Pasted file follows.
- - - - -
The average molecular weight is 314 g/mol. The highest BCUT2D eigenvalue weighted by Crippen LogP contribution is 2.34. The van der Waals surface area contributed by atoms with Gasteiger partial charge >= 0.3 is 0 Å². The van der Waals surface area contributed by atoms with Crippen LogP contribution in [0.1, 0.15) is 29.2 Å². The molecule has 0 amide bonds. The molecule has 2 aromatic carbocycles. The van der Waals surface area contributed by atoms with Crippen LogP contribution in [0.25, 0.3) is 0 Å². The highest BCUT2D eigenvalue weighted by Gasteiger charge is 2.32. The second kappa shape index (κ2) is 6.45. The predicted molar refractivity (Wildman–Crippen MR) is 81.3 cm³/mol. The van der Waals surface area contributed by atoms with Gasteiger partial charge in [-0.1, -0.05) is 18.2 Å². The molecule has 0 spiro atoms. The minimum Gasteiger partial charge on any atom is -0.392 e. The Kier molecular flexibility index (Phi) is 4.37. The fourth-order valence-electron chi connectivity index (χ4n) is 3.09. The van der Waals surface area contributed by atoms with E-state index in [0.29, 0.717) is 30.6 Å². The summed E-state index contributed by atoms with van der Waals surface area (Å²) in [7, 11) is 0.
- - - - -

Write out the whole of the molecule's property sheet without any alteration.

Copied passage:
The average molecular weight is 314 g/mol. The highest BCUT2D eigenvalue weighted by Crippen LogP contribution is 2.34. The van der Waals surface area contributed by atoms with Gasteiger partial charge >= 0.3 is 0 Å². The van der Waals surface area contributed by atoms with Crippen LogP contribution in [0.1, 0.15) is 29.2 Å². The molecule has 0 amide bonds. The molecule has 2 aromatic carbocycles. The van der Waals surface area contributed by atoms with Crippen LogP contribution in [0.25, 0.3) is 0 Å². The highest BCUT2D eigenvalue weighted by Gasteiger charge is 2.32. The second kappa shape index (κ2) is 6.45. The predicted molar refractivity (Wildman–Crippen MR) is 81.3 cm³/mol. The van der Waals surface area contributed by atoms with Gasteiger partial charge in [-0.1, -0.05) is 18.2 Å². The molecule has 0 spiro atoms. The minimum Gasteiger partial charge on any atom is -0.392 e. The Kier molecular flexibility index (Phi) is 4.37. The fourth-order valence-electron chi connectivity index (χ4n) is 3.09. The van der Waals surface area contributed by atoms with E-state index in [0.29, 0.717) is 30.6 Å². The summed E-state index contributed by atoms with van der Waals surface area (Å²) in [7, 11) is 0.